Need a distraction? New York City’s local bookstores are here to help. While many are not open for browsing, bookstores across the city are offering curbside pickup and delivery options instead. Get lost in a book (and take a break from reality) by supporting your neighborhood’s shop from the comfort and safety of your home. Ahead, find 15 of our favorite stores offering pick-up and delivery, as well as other virtual resources, like live-streamed book clubs and author events.
With all Broadway, Off-Broadway, and any type of performance suspended through at least April 12th, Broadway.com is bringing back The Rosie O’Donnell Show for one night to benefit The Actors Fund. When her show was on air from 1996 to 2002, O’Donnell was a strong advocate for performance arts and often showcased Broadway ensembles performing numbers from their shows. The one-night event will take place on Sunday, March 22 at 7:00 p.m. and will be live-streamed on Broadway.com and Broadway.com’s YouTube channel.
U.S. Navy photo by Bill Mesta/Released
In a press conference on Wednesday, Governor Cuomo announced that he’d reached an agreement with the federal government for the USNS Comfort hospital ship to be dispatched to New York Harbor to help with the growing need for hospital beds, in particular ICU, as the number of COVID-19 cases continues to grow in New York City and New York at large.
Facing a 60 percent decline in subway ridership and a 90 percent decline on commuter rails, the already-cash-strapped MTA is seeking more than $4 billion in federal aid, according to a letter the agency sent yesterday to the New York Congressional Delegation. “Assuming ridership trends this week continue for six months,” they wrote, the anticipated revenue losses to the MTA are $3.7 billion, along with $300 million in annualized COVID-19 expenses.
All city land use and rezoning processes have been temporarily suspended as a result of the coronavirus outbreak, Mayor Bill de Blasio announced on Monday. In an executive order, the mayor directed procedures “applicable to the city planning and land use processes” to freeze for the duration of New York’s state of emergency.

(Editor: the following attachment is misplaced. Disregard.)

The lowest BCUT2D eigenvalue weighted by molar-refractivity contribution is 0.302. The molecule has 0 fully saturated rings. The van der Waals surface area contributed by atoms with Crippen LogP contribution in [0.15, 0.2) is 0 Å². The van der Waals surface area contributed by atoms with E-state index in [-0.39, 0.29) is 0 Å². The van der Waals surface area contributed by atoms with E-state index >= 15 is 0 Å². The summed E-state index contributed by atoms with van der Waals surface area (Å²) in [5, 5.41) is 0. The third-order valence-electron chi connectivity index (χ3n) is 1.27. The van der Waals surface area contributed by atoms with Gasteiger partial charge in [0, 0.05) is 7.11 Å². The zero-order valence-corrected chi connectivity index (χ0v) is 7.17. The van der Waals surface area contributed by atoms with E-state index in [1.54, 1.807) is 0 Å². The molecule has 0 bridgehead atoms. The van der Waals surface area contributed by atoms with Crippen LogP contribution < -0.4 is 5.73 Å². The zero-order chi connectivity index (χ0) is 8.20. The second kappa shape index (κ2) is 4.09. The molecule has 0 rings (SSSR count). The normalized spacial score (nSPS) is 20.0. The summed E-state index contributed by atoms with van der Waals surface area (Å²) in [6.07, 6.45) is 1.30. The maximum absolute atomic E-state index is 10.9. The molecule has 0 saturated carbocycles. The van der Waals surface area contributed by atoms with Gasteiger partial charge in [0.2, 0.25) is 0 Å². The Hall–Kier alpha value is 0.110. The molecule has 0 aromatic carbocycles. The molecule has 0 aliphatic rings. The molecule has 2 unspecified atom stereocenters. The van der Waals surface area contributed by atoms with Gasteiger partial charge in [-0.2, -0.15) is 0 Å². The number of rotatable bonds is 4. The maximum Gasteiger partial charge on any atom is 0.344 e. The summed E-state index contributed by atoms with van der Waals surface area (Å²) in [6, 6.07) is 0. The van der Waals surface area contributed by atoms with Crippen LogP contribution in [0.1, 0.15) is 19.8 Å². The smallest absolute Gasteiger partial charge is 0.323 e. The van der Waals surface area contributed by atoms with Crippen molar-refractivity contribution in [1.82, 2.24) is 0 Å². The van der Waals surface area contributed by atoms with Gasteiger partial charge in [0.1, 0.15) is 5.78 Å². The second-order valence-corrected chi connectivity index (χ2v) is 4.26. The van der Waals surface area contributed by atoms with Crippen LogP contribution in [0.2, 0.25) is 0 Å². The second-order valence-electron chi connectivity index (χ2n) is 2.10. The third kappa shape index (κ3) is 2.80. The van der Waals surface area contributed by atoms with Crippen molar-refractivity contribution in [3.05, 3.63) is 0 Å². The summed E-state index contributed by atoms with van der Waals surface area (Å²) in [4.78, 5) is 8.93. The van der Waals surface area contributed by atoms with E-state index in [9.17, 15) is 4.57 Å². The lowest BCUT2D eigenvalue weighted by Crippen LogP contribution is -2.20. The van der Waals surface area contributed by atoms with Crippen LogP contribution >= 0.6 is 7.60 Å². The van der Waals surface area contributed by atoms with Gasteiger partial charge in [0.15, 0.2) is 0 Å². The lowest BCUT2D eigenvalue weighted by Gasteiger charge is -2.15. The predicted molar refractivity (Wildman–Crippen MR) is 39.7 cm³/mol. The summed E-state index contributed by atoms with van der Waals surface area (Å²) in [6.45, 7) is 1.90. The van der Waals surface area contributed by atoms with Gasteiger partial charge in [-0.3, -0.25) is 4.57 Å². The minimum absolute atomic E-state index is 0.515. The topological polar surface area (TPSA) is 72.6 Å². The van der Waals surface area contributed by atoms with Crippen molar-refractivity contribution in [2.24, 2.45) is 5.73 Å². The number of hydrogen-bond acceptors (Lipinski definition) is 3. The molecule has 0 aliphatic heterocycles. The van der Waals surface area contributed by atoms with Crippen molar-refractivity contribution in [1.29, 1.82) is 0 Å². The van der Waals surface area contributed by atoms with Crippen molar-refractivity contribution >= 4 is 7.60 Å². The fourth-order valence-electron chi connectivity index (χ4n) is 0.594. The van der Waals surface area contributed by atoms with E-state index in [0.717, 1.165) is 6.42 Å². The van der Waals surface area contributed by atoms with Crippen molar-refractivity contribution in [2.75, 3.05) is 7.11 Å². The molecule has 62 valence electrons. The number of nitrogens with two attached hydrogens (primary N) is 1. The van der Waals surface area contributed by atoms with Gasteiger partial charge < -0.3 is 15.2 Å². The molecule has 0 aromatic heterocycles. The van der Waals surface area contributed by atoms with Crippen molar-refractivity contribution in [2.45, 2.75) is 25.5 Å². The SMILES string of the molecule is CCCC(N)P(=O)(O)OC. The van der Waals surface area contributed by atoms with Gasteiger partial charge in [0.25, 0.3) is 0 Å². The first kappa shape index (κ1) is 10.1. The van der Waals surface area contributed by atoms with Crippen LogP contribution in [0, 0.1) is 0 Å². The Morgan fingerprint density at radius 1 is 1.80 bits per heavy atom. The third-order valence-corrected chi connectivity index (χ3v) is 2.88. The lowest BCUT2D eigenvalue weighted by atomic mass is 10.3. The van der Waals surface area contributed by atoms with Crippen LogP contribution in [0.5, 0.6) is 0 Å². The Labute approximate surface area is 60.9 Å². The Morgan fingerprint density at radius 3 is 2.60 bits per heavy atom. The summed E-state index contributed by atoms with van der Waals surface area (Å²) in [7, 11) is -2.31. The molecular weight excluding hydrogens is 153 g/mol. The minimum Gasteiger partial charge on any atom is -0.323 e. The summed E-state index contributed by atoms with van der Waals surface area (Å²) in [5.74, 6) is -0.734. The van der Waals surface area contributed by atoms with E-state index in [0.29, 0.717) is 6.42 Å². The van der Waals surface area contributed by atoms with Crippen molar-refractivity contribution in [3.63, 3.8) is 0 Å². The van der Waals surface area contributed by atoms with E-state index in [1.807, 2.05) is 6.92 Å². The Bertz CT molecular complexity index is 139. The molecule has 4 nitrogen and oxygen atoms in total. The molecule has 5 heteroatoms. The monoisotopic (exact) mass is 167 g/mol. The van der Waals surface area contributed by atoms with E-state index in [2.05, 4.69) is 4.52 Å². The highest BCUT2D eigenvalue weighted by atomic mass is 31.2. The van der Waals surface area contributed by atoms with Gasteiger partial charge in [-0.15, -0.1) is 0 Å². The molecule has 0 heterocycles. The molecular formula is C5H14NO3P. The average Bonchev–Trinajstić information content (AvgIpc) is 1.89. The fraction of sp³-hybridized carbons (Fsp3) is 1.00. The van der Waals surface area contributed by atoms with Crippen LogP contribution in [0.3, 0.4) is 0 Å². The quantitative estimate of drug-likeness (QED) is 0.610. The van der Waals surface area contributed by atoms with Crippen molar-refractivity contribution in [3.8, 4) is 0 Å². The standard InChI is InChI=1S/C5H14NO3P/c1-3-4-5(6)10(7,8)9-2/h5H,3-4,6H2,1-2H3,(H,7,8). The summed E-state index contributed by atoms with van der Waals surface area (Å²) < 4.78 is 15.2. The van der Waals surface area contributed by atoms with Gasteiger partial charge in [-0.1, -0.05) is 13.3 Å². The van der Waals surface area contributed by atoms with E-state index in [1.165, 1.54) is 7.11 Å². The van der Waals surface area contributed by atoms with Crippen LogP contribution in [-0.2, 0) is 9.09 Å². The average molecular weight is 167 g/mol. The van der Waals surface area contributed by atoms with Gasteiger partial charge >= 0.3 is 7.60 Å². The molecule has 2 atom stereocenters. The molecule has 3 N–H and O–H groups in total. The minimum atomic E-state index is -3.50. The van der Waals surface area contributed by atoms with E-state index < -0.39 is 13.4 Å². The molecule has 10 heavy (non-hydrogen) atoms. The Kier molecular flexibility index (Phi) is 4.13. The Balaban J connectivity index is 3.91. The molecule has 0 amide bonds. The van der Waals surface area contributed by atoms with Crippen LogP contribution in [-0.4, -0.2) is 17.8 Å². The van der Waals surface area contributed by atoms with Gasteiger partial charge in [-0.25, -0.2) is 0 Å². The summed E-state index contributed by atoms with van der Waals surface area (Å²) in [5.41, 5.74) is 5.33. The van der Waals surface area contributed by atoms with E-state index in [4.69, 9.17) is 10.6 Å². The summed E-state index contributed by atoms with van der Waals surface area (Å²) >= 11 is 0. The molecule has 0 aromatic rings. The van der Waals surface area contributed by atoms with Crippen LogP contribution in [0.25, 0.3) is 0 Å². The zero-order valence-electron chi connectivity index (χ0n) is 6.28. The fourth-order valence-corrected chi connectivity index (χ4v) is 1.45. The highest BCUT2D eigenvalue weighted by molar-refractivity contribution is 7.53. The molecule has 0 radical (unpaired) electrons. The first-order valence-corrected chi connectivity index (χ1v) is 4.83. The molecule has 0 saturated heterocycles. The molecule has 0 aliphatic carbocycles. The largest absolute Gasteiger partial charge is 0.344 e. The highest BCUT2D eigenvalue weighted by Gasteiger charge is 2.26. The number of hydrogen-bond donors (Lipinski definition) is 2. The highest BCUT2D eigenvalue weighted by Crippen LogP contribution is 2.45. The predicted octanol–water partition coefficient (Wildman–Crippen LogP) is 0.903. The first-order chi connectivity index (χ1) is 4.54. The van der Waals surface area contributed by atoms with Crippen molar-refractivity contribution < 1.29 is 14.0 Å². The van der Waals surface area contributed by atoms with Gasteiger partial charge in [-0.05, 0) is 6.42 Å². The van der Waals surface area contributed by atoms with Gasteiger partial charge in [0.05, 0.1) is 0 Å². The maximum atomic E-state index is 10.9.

To stop the spread of coronavirus, New York officials on Monday closed all restaurants and bars, with the exception of takeout and delivery services. The new rules, as mandated by Gov. Andrew Cuomo and the New York State Liquor Authority, allow businesses to sell to-go alcoholic beverages, including wine and liquor for the first time, as long as it is with a food purchase. This change in liquor laws will continue until April 15 but could be extended.
How grocery stores are adapting amidst coronavirus: Product limits, senior shopping times, reduced hours, Tue, March 17, 2020
By now, we’ve all seen the lines wrapping around the block to get into Trader Joe’s or the crazed shoppers buying 100 rolls of toilet paper. And all of this panic shopping and stockpiling, coupled with the state’s new guidelines on businesses, has caused grocery stores in the region to adjust their hours and practices. From reduced hours to elderly-only shopping times to purchase limits, this is how businesses like Trader Joe’s, Fairway, Whole Foods, Wegmans, and some more local spots are coping amidst the coronavirus health crisis.
Eviction proceedings have been halted until further notice in response to the coronavirus pandemic, New York officials announced Sunday. Effective Monday at 5 p.m., all proceedings and pending eviction orders will be suspended across the state, according to a memo written by New York’s Chief Administrative Judge Lawrence Marks.
Image courtesy of 6sqft.
FaceTime video tours, virtual open houses, and plunging interest rates; the real estate business in New York City in the time of COVID-19 isn’t business as usual. But as impactful and uncertain as the global pandemic is, it may not be bad for business. An important and unique attribute of this particular crisis, though, is uncertainty. There are new developments each day, and new answers–for public health and welfare, of course, but also for businesses affected by the virus.
Photo via Pixabay
All New York City public schools will be closed for at least four weeks in response to the coronavirus, Mayor Bill de Blasio announced on Sunday. “This is a decision that I have taken with no joy whatsoever, with a lot of pain, honestly, because it’s something I could not in a million years have imagined having to do,” the mayor said. Starting Monday, the city’s nearly 1,800 schools will be closed until April 20 at the earliest. The city, which is the largest public school system in the country with 1.1 million students, has pledged to provide grab-and-go meals to students, open enrichment centers to serve children of first responders and healthcare workers, and supply 300,000 iPads to students without access to devices.